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Home > News > Government > Sandoval Announces Compromise on Tax Plan, NPRI Responds

Sandoval Announces Compromise on Tax Plan, NPRI Responds

By ThisIsReno
Nevada Governor Brian Sandoval.
Nevada Gov. Brian Sandoval will speak at the Nevada Governor's Conference on Tourism, Oct. 27-29 at the Atlantis.

Nevada Gov. Brian Sandoval will speak at the Nevada Governor’s Conference on Tourism, Oct. 27-29 at the Atlantis.

CARSON CITY – Governor Brian Sandoval issued today following statement about funding the state’s executive budget.

“In the spirit of bipartisan compromise, I have put forward a revenue plan that incorporates the best thinking of our elected leaders and structurally changes our ability to meet the growing demands of our diverse state. Since my State of the State Address, I promised to keep an open mind about building a revenue plan that is broad-based and fair. I believe this is a direct result of that commitment and I look forward to working with the Legislature to adopt this plan so that together we can move forward with a tax structure that will meet the demands of our 21st century New Nevada economy.”

“I have reviewed Governor Sandoval’s revised revenue plan and I want to complement him on working tirelessly with members of the Legislature and recognizing efforts undertaken in our house. It is not enough to simply increase education funding exclusively, rather the Governor’s targeted spending plan will sustain programs that are working and directly invest in our classrooms while increasing accountability,” said Assembly Majority Leader Paul Anderson. “I have begun discussing it with our caucus members and I look forward to scheduling a full hearing in the next several days.”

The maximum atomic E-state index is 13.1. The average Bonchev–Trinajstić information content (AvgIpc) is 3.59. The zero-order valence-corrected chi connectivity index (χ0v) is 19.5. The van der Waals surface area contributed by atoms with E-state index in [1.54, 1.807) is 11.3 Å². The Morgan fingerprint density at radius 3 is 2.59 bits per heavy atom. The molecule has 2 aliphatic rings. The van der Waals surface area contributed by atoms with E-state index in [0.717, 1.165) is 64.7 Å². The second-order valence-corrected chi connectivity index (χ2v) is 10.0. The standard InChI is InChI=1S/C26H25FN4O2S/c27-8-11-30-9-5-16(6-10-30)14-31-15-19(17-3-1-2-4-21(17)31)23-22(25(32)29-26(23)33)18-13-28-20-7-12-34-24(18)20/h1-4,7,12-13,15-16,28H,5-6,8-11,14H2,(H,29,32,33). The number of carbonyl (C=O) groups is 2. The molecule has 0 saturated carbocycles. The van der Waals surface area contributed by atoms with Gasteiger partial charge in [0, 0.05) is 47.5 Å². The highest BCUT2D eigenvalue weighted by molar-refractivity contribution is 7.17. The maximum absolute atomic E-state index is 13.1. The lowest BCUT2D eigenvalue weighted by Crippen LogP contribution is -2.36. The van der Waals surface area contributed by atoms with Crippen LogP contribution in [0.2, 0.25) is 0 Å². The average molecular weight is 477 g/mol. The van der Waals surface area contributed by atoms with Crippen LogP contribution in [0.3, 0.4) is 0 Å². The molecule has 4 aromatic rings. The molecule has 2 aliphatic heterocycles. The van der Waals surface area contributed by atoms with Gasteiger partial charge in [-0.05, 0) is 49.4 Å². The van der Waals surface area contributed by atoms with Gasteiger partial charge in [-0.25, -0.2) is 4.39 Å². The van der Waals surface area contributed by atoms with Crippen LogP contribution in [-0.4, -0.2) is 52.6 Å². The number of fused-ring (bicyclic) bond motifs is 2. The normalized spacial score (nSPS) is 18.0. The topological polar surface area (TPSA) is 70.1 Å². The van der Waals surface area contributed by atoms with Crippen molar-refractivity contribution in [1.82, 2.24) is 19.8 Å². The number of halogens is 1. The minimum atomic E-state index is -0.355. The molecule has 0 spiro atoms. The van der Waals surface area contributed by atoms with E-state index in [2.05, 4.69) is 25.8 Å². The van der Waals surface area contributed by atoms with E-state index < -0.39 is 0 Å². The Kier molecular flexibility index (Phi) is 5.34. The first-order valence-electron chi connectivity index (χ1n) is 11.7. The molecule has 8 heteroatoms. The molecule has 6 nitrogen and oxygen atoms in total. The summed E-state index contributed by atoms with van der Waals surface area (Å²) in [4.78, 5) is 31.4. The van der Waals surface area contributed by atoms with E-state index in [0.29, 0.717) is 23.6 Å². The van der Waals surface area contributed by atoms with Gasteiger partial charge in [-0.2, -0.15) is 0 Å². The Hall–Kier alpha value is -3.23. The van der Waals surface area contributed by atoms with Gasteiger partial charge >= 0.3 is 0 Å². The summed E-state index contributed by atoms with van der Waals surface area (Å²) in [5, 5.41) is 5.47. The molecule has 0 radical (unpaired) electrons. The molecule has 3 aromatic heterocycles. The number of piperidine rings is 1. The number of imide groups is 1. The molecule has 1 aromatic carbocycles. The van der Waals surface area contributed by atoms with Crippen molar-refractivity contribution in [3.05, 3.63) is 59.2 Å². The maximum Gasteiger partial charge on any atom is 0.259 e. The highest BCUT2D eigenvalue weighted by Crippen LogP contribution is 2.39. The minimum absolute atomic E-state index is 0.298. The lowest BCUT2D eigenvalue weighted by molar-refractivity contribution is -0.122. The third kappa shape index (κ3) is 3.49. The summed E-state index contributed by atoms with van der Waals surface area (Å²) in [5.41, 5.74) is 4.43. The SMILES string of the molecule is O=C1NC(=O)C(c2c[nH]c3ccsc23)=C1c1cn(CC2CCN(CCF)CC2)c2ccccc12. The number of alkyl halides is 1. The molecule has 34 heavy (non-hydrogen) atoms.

“I am encouraged at the prospects of a bi-partisan compromise when it comes to a revenue plan for Nevada,” said Assembly Democratic Leader Marilyn Kirkpatrick. “Before the first day of session, and every day since, I have said that myself and my caucus, would work toward a broad-based and equitable revenue plan that did not place the burden on the backs of middle-class families and invested in the priorities of all Nevadans. I look forward to diving into the policy details of the forthcoming revenue plan to ensure that’s the case and hope that we can find common ground in the remaining days of session to support it.”

“Responding to the needs of our 21st century economy will require that we address the growing vulnerabilities brought forth by an inadequate revenue structure,” said Senate Majority Leader Michael Roberson. “I commend the Governor for his leadership in facilitating a dialogue so that ideas could be exchanged, consensus could be reached, and the best possible solutions proposed. This new proposal creates the necessary path toward completing the business of the state on time.”

“I appreciate the Governor’s willingness to take into consideration all ideas for crafting a comprehensive revenue package for Nevada,” said Senate Minority Leader Aaron Ford. “As this bill makes its way to the Senate, my colleagues and I look forward to a thorough and fair hearing to ensure that we put in place a revenue structure that will fund education, protect small businesses, and allow Nevada to grow.”

Victor JoeksNPRI Executive Vice President Victor Joecks released the following comments in response:

Nevada taxpayers have clearly let policymakers know that they don’t support higher taxes, especially a gross-receipts tax. With the margin tax going down in flames by a 4-to-1 ratio, and Sandoval’s Gross Receipts Business License Tax failing to even receive a vote in the Assembly, that message has been clearly sent.

Unfortunately, Gov. Brian Sandoval is continuing to try and ram through a scaled-down version of a gross-receipts tax.

Calling it a “Commerce Fee” can’t disguise the problems inherent in gross-receipts taxation, such as raising taxes on businesses that are losing money and tax pyramiding.

Sandoval’s new plan combines the worst elements of all the existing plans and would pave the way for a never-ending push to expand the structurally flawed gross-receipts tax.

While this plan would ensure full employment for lobbyists, it would lower employment for everyday Nevadans.

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